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Great Lakes Article:

CLEAN WATER IN MINNESOTA: Fund program to fix septic systems
St. Paul Pioneer Press

In the current fiscal and political climate, even the smartest and most reasonable of public solutions to problems can fall by the wayside. That's the case so far with an unfunded plan to reduce the harm caused by septic waste to Minnesota's water. The Legislature should find a way to fund a statewide program to identify and remediate faulty septic systems, starting at least with the worst of the bad.

The Minnesota Environmental Partnership estimates that a third of the 536,000 septic systems in the state are improperly designed or maintained. The umbrella group of environmental organizations, which has clean water as a current focus, believes that 64,000 of these septic systems pose imminent threats to public health and safety because they discharge effluent directly into lakes, rivers and streams or to tile lines that connect with surface or ground water.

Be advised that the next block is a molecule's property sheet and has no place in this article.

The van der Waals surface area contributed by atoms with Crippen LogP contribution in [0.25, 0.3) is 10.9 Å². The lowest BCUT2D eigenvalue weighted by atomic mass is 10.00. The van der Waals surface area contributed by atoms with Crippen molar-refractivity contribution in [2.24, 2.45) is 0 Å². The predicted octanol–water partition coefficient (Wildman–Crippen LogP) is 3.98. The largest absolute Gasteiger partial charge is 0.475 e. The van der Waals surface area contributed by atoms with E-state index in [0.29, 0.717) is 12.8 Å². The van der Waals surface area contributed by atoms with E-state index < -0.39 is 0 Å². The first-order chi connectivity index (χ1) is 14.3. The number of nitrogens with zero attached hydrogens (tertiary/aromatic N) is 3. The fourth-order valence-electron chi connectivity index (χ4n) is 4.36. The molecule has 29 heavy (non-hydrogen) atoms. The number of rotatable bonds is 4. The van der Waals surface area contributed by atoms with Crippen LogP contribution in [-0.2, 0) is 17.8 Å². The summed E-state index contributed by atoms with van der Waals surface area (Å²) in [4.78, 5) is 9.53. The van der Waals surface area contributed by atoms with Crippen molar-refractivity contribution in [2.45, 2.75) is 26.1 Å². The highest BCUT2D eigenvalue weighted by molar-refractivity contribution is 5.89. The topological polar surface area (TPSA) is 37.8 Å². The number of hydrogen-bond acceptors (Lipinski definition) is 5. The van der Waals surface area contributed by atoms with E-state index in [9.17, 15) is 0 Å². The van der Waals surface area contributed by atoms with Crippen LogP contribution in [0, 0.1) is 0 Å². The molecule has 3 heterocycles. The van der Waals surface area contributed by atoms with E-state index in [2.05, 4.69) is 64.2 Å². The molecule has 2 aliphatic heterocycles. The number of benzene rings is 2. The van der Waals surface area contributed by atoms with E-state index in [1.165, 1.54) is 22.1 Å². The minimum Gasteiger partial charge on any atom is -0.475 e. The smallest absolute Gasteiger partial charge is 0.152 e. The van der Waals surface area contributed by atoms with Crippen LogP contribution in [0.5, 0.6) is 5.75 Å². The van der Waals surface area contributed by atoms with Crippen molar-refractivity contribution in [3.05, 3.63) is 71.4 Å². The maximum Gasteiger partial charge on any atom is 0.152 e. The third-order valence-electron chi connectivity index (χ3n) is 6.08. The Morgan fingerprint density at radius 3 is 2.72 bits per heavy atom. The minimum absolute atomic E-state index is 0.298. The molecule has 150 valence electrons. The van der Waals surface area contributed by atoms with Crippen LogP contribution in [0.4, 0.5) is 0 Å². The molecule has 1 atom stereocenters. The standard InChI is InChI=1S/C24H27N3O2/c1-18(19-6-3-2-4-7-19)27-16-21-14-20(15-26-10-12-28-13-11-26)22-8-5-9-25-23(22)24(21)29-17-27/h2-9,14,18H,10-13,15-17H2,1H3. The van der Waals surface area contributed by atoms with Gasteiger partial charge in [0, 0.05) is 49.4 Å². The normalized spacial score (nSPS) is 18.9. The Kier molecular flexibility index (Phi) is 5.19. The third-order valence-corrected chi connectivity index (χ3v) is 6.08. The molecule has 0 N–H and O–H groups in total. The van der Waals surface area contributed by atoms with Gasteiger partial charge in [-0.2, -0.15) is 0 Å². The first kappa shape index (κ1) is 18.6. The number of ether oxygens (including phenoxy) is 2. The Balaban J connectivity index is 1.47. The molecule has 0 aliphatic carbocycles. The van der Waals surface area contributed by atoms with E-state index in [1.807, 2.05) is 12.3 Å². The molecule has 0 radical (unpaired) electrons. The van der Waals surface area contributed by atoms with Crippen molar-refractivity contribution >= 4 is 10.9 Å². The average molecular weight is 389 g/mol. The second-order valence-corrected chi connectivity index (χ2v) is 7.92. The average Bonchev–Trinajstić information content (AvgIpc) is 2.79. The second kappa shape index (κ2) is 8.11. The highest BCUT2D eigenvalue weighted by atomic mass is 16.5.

Fixing the septic systems in a state where water quality is an economic as well as a public health concern should be a no-brainer. The difficulty in getting from talk to action, however, is how to fund a smartly designed 10-year program of the Minnesota Pollution Control Agency to deal with septic system integrity. The program would require about $10 million to make the necessary septic system assessments and $65 million to do the cleanup work.

It's clear what goes on now is insufficient. The state relies on owner disclosures, usually when a transfer of property is to take place, and on catching faulty systems through the building permit process. This strikes us as willy-nilly and unfocused policy management.

But there has been no realism yet about finding the money for the statewide septic cleanup plan. The t-word (taxes) is forbidden politicalspeak, so a way must be contrived to levy fees for septic cleanup. A long dance by many stakeholders so far has produced no acceptable answer to where the money should come from.

Among the many worthy proposals on Minnesota water quality, even the environmentally clueless should understand that 64,000 straight pipe discharges of human waste requires immediate, systematic attention.

Ending the threats posed by the straight pipe systems is an imperative. Just do it.

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